Name T.A Peters
Many readers do not know my first name: Thomas. My books are published under the name T. A. Peters and there is no author photo on the back. I’ve done this from the beginning for my own amusement to see how many readers would presume I am a woman based on the subject matter of my books. Kirkus Reviews wrote a nice review of my novel Loggerhead and referred to me (the author) as “her” in the review and I didn’t bother to correct them.
I am thirty-seven years-old.
Where are you from
I was born in Fort Worth, Texas, and grew up there, but I’ve lived in various locations in Florida for about twenty years now.
Fiona: Tell us your latest news?
If there is any news in my world it is that I have decided to move forward with my Green Flourish series featuring the young protagonist Mary. I have two other series with characters itching to get their stories written that I am simply going to have to put on hold for now.
Fiona: When and why did you begin writing?
Since my earliest memories, story-telling has always been a part of my life. The problem always was that I was only telling myself the stories. Even before my teenage years I remember seeking out time on a daily basis in which I would be left alone to create stories in my own mind. It wasn’t until I was an adult that it occurred to me that I could attempt to make something of a career of story-telling by writing those stories down.
Fiona: When did you first consider yourself a writer?
Even as a child I wrote short stories, but I didn’t really consider myself a writer until I started putting together what would be my first published book in 2015. More than anything, at that point I got a taste for writing and was hooked on the feeling.
Fiona: What inspired you to write your first book?
A lot of things influenced me, but more than anything I was influenced by other writers who had produced works I enjoyed.
Fiona: Do you have a specific writing style?
My writing style is influenced by what I am writing and who the characters are. One thing I am making a great effort at is not writing in a manner that sounds like the same voice over and over. All seven of my currently published books are from the same series but outside of those books my style in everything I have ever written is very different.
Fiona: How did you come up with the title?
In the case of Loggerhead, I actually wrote the entire first and second draft of the novel before coming up with the name of the fictional town (the evil, satirical sister-city to the real-world Sarasota, Florida) and ended up using it as the title. Originally, the town was going to be unnamed, but it seemed to fit on several levels, including the fact that the main character is something of a loggerhead herself when it comes to social situations.
Fiona: Is there a message in your novel that you want readers to grasp?
Many, but chief among them is: Things aren’t always what they appear to be, and In the absence of biological family, make family of whoever you find yourself with.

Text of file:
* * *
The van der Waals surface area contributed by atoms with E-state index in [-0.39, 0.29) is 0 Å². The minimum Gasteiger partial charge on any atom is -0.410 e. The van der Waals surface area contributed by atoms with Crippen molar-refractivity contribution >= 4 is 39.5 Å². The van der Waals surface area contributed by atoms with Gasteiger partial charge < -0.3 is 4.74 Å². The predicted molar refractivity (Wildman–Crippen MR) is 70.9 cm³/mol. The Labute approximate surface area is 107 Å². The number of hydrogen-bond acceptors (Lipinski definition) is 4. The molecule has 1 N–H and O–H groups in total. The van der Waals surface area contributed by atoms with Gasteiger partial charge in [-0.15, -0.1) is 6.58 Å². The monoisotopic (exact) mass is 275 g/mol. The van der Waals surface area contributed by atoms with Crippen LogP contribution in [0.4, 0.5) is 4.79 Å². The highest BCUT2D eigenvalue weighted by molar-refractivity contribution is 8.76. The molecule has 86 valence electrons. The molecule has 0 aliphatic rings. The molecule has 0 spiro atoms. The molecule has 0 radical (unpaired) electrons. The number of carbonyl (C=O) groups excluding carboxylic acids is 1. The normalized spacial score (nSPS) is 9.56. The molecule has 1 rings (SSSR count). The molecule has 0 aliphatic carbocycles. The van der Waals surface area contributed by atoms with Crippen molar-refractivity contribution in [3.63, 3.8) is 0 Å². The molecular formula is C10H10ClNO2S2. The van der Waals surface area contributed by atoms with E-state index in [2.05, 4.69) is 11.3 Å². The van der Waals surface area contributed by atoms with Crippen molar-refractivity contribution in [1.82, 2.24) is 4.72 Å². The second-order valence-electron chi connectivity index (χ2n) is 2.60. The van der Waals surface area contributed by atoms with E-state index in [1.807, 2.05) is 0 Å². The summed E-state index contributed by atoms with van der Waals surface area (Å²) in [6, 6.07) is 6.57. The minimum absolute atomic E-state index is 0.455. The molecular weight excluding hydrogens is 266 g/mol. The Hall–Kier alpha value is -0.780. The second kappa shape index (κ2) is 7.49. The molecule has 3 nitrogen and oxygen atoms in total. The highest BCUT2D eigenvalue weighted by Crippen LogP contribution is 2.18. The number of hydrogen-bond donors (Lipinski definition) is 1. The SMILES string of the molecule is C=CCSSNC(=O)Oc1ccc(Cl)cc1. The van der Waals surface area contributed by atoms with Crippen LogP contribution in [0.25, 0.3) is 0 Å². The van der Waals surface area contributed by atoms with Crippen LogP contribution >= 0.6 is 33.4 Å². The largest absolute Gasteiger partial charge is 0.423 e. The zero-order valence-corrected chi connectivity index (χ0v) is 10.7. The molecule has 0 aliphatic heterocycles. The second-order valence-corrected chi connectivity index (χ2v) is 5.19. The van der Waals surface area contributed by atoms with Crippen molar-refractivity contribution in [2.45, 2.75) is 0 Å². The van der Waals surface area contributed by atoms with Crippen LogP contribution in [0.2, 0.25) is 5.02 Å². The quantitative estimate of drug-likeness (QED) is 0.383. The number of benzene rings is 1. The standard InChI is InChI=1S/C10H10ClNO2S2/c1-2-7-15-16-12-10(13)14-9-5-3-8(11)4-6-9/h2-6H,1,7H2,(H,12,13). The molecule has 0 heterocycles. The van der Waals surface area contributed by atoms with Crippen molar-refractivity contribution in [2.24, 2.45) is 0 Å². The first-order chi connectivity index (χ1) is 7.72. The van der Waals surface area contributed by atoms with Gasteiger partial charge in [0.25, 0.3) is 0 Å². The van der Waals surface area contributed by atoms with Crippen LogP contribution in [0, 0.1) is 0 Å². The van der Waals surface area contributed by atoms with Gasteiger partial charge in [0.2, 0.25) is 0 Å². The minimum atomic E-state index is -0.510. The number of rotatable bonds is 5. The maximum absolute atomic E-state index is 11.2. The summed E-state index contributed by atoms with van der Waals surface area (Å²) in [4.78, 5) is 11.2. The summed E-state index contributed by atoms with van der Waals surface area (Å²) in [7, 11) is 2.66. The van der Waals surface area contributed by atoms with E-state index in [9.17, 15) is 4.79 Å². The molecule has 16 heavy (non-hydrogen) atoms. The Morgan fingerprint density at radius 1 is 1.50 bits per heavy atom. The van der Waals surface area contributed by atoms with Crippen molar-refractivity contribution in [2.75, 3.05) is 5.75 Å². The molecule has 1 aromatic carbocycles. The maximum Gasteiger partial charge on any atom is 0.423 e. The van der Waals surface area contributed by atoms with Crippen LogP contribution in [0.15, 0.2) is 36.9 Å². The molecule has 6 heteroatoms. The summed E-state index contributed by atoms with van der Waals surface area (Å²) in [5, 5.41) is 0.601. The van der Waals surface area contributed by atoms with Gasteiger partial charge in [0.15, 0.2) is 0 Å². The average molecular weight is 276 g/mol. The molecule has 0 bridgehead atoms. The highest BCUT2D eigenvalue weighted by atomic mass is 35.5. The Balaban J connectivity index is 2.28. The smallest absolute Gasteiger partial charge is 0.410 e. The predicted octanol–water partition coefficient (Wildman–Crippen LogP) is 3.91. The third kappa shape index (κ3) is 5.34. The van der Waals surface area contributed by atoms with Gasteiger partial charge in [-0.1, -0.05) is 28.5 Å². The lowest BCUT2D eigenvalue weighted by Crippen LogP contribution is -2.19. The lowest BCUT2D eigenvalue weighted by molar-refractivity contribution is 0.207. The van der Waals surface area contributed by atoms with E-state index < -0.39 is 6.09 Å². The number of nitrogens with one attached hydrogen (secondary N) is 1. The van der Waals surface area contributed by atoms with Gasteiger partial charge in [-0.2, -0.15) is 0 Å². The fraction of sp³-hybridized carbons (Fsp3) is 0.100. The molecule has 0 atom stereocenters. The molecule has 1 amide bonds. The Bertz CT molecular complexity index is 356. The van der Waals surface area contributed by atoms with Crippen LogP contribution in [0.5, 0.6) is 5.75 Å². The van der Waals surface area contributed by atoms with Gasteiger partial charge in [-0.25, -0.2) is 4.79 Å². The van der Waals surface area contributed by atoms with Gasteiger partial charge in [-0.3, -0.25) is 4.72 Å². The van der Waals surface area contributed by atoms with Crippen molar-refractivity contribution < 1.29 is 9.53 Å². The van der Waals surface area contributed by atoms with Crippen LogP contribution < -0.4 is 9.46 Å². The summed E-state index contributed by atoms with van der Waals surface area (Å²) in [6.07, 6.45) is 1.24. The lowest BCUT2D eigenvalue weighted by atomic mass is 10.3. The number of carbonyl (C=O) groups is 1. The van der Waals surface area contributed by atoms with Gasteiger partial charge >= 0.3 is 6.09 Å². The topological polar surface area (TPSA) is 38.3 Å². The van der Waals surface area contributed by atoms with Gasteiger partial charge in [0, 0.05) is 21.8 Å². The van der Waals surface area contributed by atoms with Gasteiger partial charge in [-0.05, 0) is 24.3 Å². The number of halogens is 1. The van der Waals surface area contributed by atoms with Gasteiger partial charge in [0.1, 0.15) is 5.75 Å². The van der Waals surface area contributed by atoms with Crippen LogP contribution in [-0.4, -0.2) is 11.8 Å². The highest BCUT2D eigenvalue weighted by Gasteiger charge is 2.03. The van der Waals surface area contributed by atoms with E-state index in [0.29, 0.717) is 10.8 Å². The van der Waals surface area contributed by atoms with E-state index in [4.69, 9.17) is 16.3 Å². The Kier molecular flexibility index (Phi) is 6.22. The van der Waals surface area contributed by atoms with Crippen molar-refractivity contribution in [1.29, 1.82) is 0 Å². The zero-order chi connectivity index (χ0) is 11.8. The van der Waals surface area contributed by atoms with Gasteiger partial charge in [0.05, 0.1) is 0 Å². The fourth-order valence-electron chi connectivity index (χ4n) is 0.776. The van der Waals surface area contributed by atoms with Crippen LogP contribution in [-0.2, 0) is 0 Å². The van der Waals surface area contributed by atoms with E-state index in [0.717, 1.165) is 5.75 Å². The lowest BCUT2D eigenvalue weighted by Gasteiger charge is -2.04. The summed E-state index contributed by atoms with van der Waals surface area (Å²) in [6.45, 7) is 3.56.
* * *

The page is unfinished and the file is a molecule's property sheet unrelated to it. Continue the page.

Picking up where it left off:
Fiona: How much of the book is realistic and are experiences based on someone you know, or events in your own life?
It isn’t a huge secret that the main characters of Mary and Abigail are based upon myself and my wife. In creating the characters, I tried to consider the basic nature of the “soul”: what is there that is eternal and intangible and how much of what makes up the human self is a result of who we are, physically. In a literal sense, I took the “souls” of my wife and myself and put them in different bodies in a different time period (although, not coincidentally, in the same geographical location) and then let them live their own lives. My role as author was to simply record their experiences.
Fiona: What books have most influenced your life most? a mentor?
I think that it is thanks to my mother providing me with the collected works of Beatrix Potter that I first became interested in dialect. Growing up in Texas, the early 20th century British language of Peter Rabbit and Benjamin Bunny was utterly foreign and for some reason I loved it and wanted to make a study of it. When I was older, the first novel that made me seriously think of writing was Dean Koontz’s Intensity. The fact that it featured a strong female lead put into extraordinary circumstances was great, but one of the most influential aspects of that book for me was the manner in which it portrayed the perspective of the heroine. Ultimately it would be the works of Sarah Waters that would convince me that there was a potential readership for the sort of books I wanted to write.
Fiona: Are there any new authors that have grasped your interest and who is your favorite author and what is it that really strikes you about their work?
I always say Sarah Waters is my favorite modern author, and although the basic focus of my books is different than hers, the one thing in common we have is that we write fiction based upon a study of real history. My books make serious forays into fantasy territory but they’re still rooted firmly in fact.
Fiona: Name one entity that you feel supported you outside of family members.
A lot of my support comes from other authors. I belong to more than one support group of small-press and independent authors who act to champion each other rather than compete against one another.
Fiona: Do you see writing as a career?
I do see writing as a career, unfortunately it isn’t one that I make a lot of money at. It has the potential of one day being something I could make a living at, but for now I am thrilled to be able to get my books out there and connect with people who take interest in what I write.
Fiona: If you had to do it all over again, would you change anything in your latest book?
The production of my most recent book, One Little Word, was altogether magical. Out of everything I have ever written, I did the least amount of preparation for it and yet it somehow congealed into a novel that I am very pleased with. I can’t think of a thing I would change about it.
Fiona: Do you recall how your interest in writing originated?